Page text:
4 Mistakes You Could Be Making When Cooking Tomato Soup

Tomato soup is truly the crème de la crème of comfort food. In fact, some would say that it is the culinary equivalent of a warm hug. It is seemingly easy to make and can be put together with the most basic ingredients we all have in our pantry. Although there are some variations – with many people adding other vegetables like carrots – all you need to make a hearty tomato soup at home is tomatoes, fat (olive oil or butter), and aromatics. But sometimes even the easiest and most simple recipes can seem difficult to nail: If you have ever attempted a tomato soup that wound up lumpy, watery, or a little too bland, it may be time to brush up your soup-making knowledge. Chances are, you could be making one or more of these common mistakes:

low sodium tomato sauce


1. Not Adding The Fat And Aromatics In The Beginning

Although the tomatoes or our low-sodium tomato sauce is the star of a tomato soup recipe, the fat and aromatics are important, too. You should always start your recipe by cooking the aromatics like onions, garlic, and herbs in hot oil. This will bring out their flavors, which, in turn, will make your soup even more delicious. You can add the spices later.


2. Boiling The Soup Instead Of Simmering It

Read any tomato soup recipe and you will find that they call for you to simmer the soup. Never boil. Simmer. Boiling your soup is one of the biggest mistakes you can make that can not only result in a thick or overly mushy soup but also take away from the flavors of the dish. When you simmer the soup, it helps cook everything to perfection. You know your soup is simmering when a bubble or two rises to the surface every few seconds. Anything more and you will end up with overcooked mush.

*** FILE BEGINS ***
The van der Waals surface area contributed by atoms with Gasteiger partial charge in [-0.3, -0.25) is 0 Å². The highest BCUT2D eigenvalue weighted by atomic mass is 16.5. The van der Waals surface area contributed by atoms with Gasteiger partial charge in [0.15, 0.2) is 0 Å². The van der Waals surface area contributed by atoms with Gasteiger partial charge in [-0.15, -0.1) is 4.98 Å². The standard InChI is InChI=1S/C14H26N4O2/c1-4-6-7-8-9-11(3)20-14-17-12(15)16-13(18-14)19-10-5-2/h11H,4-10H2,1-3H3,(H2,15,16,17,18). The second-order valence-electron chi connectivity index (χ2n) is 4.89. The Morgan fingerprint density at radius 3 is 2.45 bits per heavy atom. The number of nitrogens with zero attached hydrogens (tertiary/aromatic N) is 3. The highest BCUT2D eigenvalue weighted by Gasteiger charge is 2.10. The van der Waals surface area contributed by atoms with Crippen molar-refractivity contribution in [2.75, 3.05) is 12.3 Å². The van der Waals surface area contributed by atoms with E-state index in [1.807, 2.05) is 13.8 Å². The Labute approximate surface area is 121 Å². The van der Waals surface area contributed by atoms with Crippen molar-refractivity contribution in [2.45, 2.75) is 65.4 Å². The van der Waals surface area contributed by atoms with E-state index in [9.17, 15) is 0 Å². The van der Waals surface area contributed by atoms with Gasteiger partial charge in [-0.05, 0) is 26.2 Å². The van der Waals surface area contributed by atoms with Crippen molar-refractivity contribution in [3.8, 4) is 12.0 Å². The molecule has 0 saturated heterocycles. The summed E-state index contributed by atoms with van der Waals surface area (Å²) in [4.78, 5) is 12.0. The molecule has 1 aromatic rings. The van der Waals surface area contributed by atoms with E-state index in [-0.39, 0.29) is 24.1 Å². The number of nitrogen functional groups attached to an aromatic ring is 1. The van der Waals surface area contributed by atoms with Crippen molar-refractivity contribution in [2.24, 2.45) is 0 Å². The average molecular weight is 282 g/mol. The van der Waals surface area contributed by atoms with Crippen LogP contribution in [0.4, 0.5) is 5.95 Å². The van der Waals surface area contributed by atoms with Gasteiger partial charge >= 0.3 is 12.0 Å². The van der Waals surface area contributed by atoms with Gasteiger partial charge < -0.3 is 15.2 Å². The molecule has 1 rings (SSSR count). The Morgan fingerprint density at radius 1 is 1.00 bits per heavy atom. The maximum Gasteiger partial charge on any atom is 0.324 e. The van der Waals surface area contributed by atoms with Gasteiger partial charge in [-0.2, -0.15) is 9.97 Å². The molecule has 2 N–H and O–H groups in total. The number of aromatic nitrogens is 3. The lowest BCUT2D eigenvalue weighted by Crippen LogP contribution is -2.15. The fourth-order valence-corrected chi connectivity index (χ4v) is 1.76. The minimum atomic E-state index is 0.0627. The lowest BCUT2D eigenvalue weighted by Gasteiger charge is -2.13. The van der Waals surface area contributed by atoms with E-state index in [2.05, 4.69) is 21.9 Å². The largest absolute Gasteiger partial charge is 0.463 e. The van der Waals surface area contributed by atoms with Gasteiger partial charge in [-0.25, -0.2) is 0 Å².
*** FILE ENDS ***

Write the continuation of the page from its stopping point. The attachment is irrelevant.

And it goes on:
3. Not Seasoning The Soup Correctly

Many people wait till the end of the cooking process to taste their soup and season it, but it is a mistake that you should avoid. Always taste the soup as you go and season as required. Adding the salt and spices early in the cooking process will help the flavors blend in. Keep this in mind even when you follow a recipe. You should trust your own tastebuds more than anything.

4. Only Using Broth

While broth does level up the flavors in tomato soup, you can sometimes replace it with water. So, if you don’t have any broth in your pantry, you can always use water because it will really help the ingredients shine. Make sure, however, that you season the soup properly when you use water to make up for the lack of flavor from the broth.

Here’s a pro tip: Using tomato sauce instead of fresh tomatoes is one of the best ways to make your soup more quickly.

If you want to make your homemade tomato soup richer and more flavorful, use our low-acid tomato sauce made from the finest vine-ripened tomatoes, pure Italian olive oil, chopped garlic, and spices.

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